Hemp in Russia

This card from 1889 by the New York roasting company Arbuckle’s Coffee is part of a series of fifty cards which show unique qualities of various countries in the world. This collection of cards from the Russian Empire does not only show the Winter Palace of the Tsar in Saint Petersburg (The Hermitage) but also the cultivation of hemp and flax.

The largest hemp producer in the world

Since the eighteenth century, Russia was the largest hemp producer in the world. Around 1740, the country produced at least eighty percent of the hemp that was used in Europe for sails, rope, nets etc. High quality hemp was the number one export article of the country, it was more important than fur, wood or iron. In the second half of the eighteenth century, Great Britain imported ninety percent of its hemp from Russia. British shipping was almost completely dependent on Russian hemp. This was enough reason for Napoleon to start a hemp war

The hemp war

Napoleon and Tsar Alexander I signed the Peace Treaty of Tilsit in 1807. One of the conditions was that Russia would no longer trade with Great Britain; Napoleon’s arch enemy. The French Emperor hoped that a shortage of Russian hemp would weaken the British fleet (and economy). In 1811, Russia resumed trade with Great Britain. Napoleon protested but did not get a reaction from the Tsar. Consequently, Napoleon put an army of 680.000 men together and on 24 June 1812 began his march on Moscow to, among other things, gain his control over the Russian hemp production. The campaign was a complete disaster and meant the beginning of the end for Napoleon.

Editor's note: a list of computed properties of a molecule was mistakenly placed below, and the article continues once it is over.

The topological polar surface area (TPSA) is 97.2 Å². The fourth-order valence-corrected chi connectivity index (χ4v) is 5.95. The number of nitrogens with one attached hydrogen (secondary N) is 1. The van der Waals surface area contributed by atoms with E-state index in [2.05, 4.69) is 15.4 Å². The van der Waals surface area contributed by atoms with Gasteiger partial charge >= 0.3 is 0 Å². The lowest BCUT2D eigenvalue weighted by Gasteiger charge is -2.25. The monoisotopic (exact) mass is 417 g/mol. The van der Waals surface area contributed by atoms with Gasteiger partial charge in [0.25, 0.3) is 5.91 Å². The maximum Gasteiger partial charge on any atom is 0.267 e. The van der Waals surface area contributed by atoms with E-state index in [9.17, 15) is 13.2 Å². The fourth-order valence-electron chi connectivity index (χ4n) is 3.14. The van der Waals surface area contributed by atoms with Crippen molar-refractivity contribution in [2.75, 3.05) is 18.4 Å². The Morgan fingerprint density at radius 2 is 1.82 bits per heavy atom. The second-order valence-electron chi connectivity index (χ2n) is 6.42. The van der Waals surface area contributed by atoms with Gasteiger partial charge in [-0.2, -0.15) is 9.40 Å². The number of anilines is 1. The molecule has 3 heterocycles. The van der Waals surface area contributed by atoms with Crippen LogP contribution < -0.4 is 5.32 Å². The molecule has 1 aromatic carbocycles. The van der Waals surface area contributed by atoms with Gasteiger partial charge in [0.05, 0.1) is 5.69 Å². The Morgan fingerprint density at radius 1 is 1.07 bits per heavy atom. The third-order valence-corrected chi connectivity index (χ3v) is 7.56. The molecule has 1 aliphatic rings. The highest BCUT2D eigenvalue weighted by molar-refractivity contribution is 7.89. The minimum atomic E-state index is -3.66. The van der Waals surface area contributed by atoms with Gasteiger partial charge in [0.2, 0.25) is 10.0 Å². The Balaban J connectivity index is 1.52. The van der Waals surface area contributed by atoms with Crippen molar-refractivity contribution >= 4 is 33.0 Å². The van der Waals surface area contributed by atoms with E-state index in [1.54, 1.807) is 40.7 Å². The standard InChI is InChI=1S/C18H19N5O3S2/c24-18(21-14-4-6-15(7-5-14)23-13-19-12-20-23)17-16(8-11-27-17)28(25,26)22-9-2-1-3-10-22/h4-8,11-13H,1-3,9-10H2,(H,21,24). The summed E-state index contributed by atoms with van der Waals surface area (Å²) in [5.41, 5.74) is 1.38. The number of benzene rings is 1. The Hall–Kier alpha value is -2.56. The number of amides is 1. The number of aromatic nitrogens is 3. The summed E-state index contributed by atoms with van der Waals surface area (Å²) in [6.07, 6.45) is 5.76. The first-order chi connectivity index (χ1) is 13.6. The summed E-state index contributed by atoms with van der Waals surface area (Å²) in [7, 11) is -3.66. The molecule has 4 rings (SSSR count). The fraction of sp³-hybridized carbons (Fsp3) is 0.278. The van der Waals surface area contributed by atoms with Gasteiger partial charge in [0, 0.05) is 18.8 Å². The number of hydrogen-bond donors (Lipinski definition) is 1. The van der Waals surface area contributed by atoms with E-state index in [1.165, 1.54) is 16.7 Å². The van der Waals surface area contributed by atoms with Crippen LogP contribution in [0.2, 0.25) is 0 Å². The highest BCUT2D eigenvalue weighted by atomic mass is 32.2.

After the Russian Revolution

The country was still the world’s greatest producer of hemp after the Russian Revolution of 1917. The most important production areas were situated in the current Ukraine and White Russia. In 1931, a special institution was established in Glukhov (Ukraine) for the development of new hemp crops. In the nineteen seventies they successfully developed a better fibre quality, a higher yield per hectare and a lower THC-level.

2.5 million hectares of wild hemp

After the fall of the Soviet Union, the hemp cultivation decreased significantly. One of the last Russian hemp factories is in Bolkhov. Once, there were sixteen. However, according to a rough estimation, there are circa 2.5 million hectares of wild hemp growing in the far east of Russia and around the Black Sea.

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Industrial hemp, or simply hemp, are the names most commonly given to fibre-producing strains of cannabis which contain less than 0.3% THC and have no psychoactive effect when consumed - unless you are able to ingest several tons of buds simultaneously - although they are the s